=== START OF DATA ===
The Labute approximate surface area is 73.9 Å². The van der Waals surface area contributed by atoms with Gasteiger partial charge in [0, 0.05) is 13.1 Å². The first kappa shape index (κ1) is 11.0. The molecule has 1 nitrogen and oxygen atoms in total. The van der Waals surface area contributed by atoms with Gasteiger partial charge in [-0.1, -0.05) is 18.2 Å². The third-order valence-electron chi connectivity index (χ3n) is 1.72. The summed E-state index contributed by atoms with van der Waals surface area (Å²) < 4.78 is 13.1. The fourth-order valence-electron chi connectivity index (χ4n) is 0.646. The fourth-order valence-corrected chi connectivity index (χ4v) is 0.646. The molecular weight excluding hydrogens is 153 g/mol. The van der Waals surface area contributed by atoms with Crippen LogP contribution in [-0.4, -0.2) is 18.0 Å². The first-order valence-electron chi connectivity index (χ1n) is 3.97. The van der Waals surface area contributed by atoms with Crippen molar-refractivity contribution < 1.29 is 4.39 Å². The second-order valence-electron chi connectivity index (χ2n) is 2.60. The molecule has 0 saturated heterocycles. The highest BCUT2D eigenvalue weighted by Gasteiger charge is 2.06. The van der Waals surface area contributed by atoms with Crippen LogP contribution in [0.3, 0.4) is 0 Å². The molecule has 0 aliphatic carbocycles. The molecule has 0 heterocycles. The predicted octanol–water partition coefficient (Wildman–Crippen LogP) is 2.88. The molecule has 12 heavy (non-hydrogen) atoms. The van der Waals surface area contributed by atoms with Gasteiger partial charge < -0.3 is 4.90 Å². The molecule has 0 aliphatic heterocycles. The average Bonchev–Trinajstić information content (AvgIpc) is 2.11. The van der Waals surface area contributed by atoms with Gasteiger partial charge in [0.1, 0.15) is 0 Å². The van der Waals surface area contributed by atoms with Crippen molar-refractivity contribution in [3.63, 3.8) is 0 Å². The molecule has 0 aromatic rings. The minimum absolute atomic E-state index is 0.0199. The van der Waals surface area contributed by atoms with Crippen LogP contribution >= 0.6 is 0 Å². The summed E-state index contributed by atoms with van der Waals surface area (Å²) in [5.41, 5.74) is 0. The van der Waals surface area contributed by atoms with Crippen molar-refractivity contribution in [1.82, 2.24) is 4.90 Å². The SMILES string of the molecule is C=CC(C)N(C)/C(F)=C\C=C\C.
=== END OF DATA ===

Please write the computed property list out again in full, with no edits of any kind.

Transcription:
The Labute approximate surface area is 73.9 Å². The van der Waals surface area contributed by atoms with Gasteiger partial charge in [0, 0.05) is 13.1 Å². The first kappa shape index (κ1) is 11.0. The molecule has 1 nitrogen and oxygen atoms in total. The van der Waals surface area contributed by atoms with Gasteiger partial charge in [-0.1, -0.05) is 18.2 Å². The third-order valence-electron chi connectivity index (χ3n) is 1.72. The summed E-state index contributed by atoms with van der Waals surface area (Å²) < 4.78 is 13.1. The fourth-order valence-electron chi connectivity index (χ4n) is 0.646. The fourth-order valence-corrected chi connectivity index (χ4v) is 0.646. The molecular weight excluding hydrogens is 153 g/mol. The van der Waals surface area contributed by atoms with Crippen LogP contribution in [-0.4, -0.2) is 18.0 Å². The first-order valence-electron chi connectivity index (χ1n) is 3.97. The van der Waals surface area contributed by atoms with Crippen molar-refractivity contribution < 1.29 is 4.39 Å². The second-order valence-electron chi connectivity index (χ2n) is 2.60. The molecule has 0 saturated heterocycles. The highest BCUT2D eigenvalue weighted by Gasteiger charge is 2.06. The van der Waals surface area contributed by atoms with Crippen LogP contribution in [0.3, 0.4) is 0 Å². The molecule has 0 aliphatic carbocycles. The molecule has 0 heterocycles. The predicted octanol–water partition coefficient (Wildman–Crippen LogP) is 2.88. The molecule has 12 heavy (non-hydrogen) atoms. The van der Waals surface area contributed by atoms with Gasteiger partial charge < -0.3 is 4.90 Å². The molecule has 0 aliphatic heterocycles. The average Bonchev–Trinajstić information content (AvgIpc) is 2.11. The van der Waals surface area contributed by atoms with Gasteiger partial charge in [0.1, 0.15) is 0 Å². The van der Waals surface area contributed by atoms with Crippen molar-refractivity contribution in [3.63, 3.8) is 0 Å². The molecule has 0 aromatic rings. The minimum absolute atomic E-state index is 0.0199. The van der Waals surface area contributed by atoms with Crippen LogP contribution >= 0.6 is 0 Å². The summed E-state index contributed by atoms with van der Waals surface area (Å²) in [5.41, 5.74) is 0. The van der Waals surface area contributed by atoms with Crippen molar-refractivity contribution in [1.82, 2.24) is 4.90 Å². The SMILES string of the molecule is C=CC(C)N(C)/C(F)=C\C=C\C.